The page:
In the employment world, everything changed overnight fundamentally because of a guy by the name of Harvey Weinstein. And that shed light because of his absolutely horrific conduct on what's been going on behind these closed doors. Now there's new education and a new conversation in this country about how to be able to handle these.

INGRAHAM: And people need clarity and you can't turn the workplace into an antiseptic sterile environment. You can't compliment someone and can't say "you look great today" or "hope you have a wonderful Thanksgiving." We'll walk around in bubble suits. Can't hug.

Man, that's what I don't want to create. That's not a fun workplace either. I love your perspective. Thank you for educating us on some of this.

And directly ahead, we'll update you on the alleged illegal immigrant attack on two border patrol agents that left one of them dead. CNN is now saying it's just an accident. Two insiders will tell you what they think really happened up next.


INGRAHAM: Yesterday, we told you about a tragic situation in West Texas that left one Border Patrol agent dead and another critically injured. According to Border Patrol Union officials the agents were attacked by rocks with illegal aliens throwing them. But over on CNN, they are introducing other theories.


BROOKE BALDWIN, CNN ANCHOR: Several Texas officials refer to some kind of attack on these two agents. But the local sheriff told "The Dallas Morning News," quote, "The injuries to Martinez after talking to his doctors were consistent with a fall, very consistent with a fall."


INGRAHAM: Joining us now are two men with insider knowledge of the situation. Brandon Judd is the president of the National Border Patrol Council and joins us from Montana and from McCallan, Texas, Chris Cabrera, a spokesman for the National Border Patrol Council.

Chris, I want to talk to you first because what I heard about this tragic incident, of course, I think about Brian Terry, I think about so many of the border patrol agents over the years who have lost their lives protecting our border. Very dangerous situation. But it was understood first that there were multiple head injuries. Tell us about why that theory may not be accurate?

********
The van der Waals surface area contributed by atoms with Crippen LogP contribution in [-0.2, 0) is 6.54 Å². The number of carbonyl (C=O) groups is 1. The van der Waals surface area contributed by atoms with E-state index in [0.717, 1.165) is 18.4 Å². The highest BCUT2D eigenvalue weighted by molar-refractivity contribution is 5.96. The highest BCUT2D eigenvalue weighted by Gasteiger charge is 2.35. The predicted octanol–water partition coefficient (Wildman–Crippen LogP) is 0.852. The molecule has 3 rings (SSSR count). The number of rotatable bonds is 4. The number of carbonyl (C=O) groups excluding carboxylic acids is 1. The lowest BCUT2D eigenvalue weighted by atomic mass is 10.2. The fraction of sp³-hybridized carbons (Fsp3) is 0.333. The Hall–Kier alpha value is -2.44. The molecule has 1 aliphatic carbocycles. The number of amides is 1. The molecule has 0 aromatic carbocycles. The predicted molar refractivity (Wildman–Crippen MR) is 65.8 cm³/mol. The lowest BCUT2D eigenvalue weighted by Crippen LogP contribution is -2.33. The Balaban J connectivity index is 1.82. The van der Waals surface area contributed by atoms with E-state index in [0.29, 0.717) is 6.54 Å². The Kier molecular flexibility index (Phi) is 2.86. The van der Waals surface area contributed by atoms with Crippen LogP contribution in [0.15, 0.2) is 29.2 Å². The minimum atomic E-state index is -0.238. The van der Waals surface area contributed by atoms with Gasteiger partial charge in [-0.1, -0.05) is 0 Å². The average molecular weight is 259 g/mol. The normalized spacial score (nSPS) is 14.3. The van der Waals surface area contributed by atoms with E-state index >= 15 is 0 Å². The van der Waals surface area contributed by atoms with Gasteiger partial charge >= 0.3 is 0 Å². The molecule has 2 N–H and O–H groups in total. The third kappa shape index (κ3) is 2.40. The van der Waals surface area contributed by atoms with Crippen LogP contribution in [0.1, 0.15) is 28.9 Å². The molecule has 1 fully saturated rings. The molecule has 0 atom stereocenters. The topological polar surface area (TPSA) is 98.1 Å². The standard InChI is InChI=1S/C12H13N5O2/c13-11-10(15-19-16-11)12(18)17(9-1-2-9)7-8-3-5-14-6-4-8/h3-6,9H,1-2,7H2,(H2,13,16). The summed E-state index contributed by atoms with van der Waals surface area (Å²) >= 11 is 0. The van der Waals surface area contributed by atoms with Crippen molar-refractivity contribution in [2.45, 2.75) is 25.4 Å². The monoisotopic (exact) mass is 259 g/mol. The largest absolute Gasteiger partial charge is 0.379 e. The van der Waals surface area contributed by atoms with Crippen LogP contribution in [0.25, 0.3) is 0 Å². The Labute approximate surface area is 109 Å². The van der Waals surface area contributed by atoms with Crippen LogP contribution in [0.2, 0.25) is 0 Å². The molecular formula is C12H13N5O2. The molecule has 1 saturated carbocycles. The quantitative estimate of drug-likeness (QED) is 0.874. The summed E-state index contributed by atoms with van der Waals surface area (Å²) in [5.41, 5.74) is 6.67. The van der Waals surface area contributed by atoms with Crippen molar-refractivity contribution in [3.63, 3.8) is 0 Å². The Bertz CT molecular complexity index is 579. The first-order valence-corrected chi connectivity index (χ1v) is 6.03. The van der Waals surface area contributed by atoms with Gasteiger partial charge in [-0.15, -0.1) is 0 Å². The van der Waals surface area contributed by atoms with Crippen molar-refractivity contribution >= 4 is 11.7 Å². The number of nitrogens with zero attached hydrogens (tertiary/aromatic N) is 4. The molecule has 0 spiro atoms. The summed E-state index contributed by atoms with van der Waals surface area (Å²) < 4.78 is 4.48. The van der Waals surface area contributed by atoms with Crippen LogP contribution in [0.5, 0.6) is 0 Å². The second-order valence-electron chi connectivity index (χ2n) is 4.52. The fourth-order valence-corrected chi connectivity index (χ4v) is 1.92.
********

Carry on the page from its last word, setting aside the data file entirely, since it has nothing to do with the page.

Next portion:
CHRIS CABRERA, SPOKESMAN FOR THE NATIONAL BORDER PATROL COUNCIL: Well, if you look from where it's believed that the agents were attacked and our guess as CNN says where they fell from. The area around it, it's a culvert. It's not a raven. It's about nine feet off the ground.

INGRAHAM: We have pictures of it, which we're going to show as you're speaking so go ahead.

CABRERA: It's a sandy dirt-like surface as far as the ground goes, and if somebody fell there, I mean, it's nine feet off the ground. Is it possible that they could have died from that? It's possible. But it's highly unlikely.

The way they make this sound is that he went down some deep ravine and that's just not the case. It was a culvert on the side of the road. These agents know those culverts there, it's right off I-10. It's not like that took them by surprise.

For both agents to be, you know, struck or -- struck in the same manner, it's just -- it's highly unlikely, and I don't understand if -- if it had been an accident, why has it taken four days, three and a half days for them to figure out or rule out it's an accident?